“Crazy, you know that person?? That’s amazing! Wow. Small world, huh?”
I say and hear that phrase all the time. Especially in a place like New York, it sometimes seems like I can’t meet more than a few people without one of them having a link to something in my past. It might be a place I lived, a school I went to, a teacher I had, or a friend I’ve lost touch with, but it happens all the time. While it feels like a phenomenon each time it happens, Sonar thinks it really isn’t that crazy. The whole world is linked together by lots of different variables, and Sonar is there to capture the connections.
This New York City startup, founded by Brett Martin, is showing people how they’re connected to the outside world. Sonar links users’ Foursquare, Facebook and Twitter accounts to their app’s system, and it shows people how they’re linked to others near where they are. By using factors like schools, jobs and friends, people can find the connections between themselves and others in the rooms they’re in. Users can see what other people in the room went to the same school as them or have mutual friends, among many other things. This kind of technology works at its best in public places like parks, restaurants and bars. Sonar works even if the other people in the room don’t have it, which is a key trait. It still works based on previous social data that’s been entered by people to those other databases. The one drawback is that it’s required to have a Foursquare account to use Sonar, but there’s an easy link to sign up for one right from the app.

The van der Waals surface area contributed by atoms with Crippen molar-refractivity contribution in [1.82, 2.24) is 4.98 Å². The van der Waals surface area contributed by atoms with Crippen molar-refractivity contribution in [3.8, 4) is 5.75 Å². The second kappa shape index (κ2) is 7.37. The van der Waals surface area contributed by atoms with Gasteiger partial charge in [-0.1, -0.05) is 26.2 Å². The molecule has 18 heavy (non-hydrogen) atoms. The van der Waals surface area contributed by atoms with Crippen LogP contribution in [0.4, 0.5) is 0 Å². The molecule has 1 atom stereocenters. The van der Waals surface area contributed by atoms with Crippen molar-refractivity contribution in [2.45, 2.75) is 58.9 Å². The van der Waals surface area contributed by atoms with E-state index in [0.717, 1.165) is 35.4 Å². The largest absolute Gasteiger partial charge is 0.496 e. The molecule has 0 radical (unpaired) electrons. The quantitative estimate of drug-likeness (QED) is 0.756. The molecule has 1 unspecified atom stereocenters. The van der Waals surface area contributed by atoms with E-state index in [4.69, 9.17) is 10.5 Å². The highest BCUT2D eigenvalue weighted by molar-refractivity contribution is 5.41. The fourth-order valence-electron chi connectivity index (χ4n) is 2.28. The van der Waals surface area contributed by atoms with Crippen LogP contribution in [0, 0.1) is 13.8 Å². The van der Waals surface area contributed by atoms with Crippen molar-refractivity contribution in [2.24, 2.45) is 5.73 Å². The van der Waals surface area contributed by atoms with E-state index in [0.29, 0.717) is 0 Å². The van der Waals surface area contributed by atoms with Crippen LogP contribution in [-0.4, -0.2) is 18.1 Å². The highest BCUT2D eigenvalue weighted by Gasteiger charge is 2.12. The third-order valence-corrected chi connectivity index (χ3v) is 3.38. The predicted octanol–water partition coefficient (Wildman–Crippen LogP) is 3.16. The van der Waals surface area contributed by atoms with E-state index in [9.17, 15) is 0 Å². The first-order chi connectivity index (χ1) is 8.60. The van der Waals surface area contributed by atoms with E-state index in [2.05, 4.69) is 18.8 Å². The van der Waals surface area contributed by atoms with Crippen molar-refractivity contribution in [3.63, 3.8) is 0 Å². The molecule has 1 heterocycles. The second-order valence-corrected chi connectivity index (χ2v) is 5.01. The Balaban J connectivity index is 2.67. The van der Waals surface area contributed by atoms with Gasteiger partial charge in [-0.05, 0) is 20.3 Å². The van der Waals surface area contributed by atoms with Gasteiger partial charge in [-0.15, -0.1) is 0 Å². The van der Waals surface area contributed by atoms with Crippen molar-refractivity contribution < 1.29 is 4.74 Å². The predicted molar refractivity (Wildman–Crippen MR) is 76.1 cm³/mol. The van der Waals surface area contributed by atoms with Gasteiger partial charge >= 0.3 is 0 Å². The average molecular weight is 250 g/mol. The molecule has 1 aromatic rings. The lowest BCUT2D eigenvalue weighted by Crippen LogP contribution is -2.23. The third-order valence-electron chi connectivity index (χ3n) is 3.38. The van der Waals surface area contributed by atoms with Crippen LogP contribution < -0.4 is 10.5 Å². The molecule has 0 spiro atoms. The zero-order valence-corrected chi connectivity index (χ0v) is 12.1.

The way that we’re all connected is fascinating. In a big city like New York, these links between people happen all the time. With this app, it’s never been easier to see how we all fit in with each other. While it still may be a little awkward to go up to a girl at a bar and say “Hey, don’t you know Mike? I just researched that you know Mike!”, Sonar is turning everywhere we go into a gigantic network. Huh. Small world.